The United States added Hamza bin Laden, son and would-be heir of the late global jihadist leader Osama bin Laden, to its terrorist blacklist on Thursday.
Hamza, who is in his mid-twenties, has become active as an Al-Qaeda propagandist since his father’s death at the hands of US special forces on May 2, 2011.
According to letters found in the Navy SEAL raid on Osama’s hideout in Pakistan, Hamza wrote to the Saudi-born Al-Qaeda leader asking to be trained to follow him.
A CIA analyst who examined the letters told AFP that, in July 2009, when Hamza wrote to his father’s Abbottabad hideout, they had not seen each other for eight years.
But the elder bin Laden was making plans to send for his son, who was at the time under house arrest in Iran, and planned to groom him to become Al-Qaeda’s leader.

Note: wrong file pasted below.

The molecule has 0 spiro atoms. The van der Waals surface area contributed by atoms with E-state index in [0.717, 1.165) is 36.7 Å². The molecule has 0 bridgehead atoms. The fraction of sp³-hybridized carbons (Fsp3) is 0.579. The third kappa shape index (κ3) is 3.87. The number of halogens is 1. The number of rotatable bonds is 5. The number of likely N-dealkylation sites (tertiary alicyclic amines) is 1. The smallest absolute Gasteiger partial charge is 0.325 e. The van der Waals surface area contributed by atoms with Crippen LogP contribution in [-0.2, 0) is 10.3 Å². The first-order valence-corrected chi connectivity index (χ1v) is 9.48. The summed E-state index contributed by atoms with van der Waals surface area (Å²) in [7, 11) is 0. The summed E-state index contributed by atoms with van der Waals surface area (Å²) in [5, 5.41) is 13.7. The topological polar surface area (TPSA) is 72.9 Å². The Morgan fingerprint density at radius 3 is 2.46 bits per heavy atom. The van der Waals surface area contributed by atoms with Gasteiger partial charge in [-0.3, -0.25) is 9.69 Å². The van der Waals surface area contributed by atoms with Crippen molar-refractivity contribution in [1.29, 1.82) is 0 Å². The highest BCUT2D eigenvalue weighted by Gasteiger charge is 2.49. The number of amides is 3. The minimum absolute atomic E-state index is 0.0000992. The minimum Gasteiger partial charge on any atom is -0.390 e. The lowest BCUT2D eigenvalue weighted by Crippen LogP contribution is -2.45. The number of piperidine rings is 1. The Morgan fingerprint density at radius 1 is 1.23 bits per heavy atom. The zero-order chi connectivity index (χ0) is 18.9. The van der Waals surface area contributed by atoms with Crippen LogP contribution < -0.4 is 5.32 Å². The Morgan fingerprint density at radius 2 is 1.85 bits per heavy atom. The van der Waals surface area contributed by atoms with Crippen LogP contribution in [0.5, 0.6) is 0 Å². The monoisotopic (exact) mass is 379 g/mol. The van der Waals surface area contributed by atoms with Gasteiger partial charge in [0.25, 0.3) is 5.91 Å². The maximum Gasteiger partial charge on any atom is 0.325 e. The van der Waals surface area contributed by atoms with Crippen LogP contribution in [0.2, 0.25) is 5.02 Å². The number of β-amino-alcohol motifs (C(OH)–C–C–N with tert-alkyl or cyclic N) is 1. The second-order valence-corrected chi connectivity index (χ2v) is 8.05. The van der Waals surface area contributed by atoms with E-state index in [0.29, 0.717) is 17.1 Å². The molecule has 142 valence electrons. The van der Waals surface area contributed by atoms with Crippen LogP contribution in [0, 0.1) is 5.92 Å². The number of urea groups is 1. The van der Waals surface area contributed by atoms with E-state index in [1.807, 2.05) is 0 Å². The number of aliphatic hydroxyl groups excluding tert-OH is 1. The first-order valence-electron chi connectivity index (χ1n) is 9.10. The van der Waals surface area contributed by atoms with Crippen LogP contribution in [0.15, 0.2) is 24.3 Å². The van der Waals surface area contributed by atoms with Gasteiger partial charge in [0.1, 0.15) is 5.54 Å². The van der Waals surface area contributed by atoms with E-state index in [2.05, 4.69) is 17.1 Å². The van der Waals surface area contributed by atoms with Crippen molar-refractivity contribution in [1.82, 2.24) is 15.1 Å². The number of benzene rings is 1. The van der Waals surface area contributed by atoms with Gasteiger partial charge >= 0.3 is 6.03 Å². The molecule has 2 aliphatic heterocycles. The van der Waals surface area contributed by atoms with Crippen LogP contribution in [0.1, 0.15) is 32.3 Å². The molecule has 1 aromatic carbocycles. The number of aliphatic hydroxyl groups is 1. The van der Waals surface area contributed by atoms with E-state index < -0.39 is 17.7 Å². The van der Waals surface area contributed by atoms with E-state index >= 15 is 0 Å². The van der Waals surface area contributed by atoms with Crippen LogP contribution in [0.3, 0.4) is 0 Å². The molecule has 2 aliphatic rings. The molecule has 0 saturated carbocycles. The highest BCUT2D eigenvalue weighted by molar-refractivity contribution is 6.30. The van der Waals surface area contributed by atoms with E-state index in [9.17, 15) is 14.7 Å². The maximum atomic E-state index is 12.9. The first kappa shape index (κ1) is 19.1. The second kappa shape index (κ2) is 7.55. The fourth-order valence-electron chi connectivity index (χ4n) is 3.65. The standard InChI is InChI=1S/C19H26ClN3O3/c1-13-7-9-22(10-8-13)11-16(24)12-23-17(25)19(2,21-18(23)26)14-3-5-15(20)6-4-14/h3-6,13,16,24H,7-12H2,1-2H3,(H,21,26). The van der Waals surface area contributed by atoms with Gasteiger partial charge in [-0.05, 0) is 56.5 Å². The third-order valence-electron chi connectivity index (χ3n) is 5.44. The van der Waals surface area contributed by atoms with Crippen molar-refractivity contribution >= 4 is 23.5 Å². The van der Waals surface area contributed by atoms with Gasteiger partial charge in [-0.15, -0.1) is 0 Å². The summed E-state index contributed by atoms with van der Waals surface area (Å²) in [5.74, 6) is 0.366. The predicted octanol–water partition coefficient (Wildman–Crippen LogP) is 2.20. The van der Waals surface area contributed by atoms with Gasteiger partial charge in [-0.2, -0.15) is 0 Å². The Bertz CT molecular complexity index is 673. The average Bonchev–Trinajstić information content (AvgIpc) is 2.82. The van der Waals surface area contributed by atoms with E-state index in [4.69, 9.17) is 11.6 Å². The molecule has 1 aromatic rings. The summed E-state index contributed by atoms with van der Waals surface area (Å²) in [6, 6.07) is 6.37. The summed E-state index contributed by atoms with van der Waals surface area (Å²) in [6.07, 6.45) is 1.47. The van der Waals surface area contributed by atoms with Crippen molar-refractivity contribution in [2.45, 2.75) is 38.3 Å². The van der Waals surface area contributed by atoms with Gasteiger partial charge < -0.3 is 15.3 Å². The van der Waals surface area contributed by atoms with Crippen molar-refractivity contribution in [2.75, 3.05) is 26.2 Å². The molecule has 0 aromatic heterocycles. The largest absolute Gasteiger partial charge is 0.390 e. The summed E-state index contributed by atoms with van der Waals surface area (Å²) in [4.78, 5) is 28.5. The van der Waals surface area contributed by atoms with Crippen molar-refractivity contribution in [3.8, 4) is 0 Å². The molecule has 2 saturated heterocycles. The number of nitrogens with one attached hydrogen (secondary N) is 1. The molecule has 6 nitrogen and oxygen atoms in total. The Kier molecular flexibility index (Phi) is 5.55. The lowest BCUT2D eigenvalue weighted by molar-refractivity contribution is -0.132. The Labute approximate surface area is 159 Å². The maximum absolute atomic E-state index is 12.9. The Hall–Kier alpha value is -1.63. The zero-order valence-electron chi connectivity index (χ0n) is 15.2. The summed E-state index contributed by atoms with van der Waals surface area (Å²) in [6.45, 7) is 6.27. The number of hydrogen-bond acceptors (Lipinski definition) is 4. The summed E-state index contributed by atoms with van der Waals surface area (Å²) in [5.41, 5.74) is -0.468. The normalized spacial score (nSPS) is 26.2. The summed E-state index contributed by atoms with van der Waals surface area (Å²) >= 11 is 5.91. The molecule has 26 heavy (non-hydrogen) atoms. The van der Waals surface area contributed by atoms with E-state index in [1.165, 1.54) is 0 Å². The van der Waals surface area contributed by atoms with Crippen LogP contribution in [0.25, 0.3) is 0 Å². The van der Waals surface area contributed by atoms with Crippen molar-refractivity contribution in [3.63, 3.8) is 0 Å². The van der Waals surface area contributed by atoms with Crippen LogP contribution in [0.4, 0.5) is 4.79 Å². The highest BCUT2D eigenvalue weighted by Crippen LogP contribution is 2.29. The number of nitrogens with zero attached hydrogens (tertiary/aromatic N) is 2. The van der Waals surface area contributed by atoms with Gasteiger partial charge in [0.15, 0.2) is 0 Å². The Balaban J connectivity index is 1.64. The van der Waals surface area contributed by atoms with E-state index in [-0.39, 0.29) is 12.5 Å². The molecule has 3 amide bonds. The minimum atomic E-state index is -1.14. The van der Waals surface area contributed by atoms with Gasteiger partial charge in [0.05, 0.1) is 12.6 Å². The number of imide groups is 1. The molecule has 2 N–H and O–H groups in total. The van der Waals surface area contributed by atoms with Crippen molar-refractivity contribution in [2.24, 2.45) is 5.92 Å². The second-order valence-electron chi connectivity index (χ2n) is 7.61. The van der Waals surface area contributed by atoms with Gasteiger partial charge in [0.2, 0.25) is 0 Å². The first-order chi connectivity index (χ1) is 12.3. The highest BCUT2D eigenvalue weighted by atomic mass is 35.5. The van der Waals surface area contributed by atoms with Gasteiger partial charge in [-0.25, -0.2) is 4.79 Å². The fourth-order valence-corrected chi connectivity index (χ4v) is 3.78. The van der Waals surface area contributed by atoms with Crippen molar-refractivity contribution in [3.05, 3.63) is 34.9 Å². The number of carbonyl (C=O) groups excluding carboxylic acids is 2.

Since bin Laden’s death, his Egyptian deputy Ayman al-Zawahiri has taken up the reins of the organization, but Hamza has also issued audio messages to supporters.
Last year, the fifth anniversary of the death of the man who ordered the 9/11 attacks on the United States, experts began to note the young heir’s increasing prominence in the movement.
The US Treasury sanctions list estimates that Hamza was born in 1989 in the Saudi city of Jeddah. His mother was Khairiah Sabar, one of bin Laden senior’s three wives.
The State Department order names Hamza bin Laden as a “Specially Designated Global Terrorist” and freezes any assets he may hold in areas under US jurisdiction.
The department also designated Ibrahim al-Banna, whom it described as a senior leader in Al-Qaeda’s Yemen-based franchise, Al-Qaeda in the Arabian Peninsula.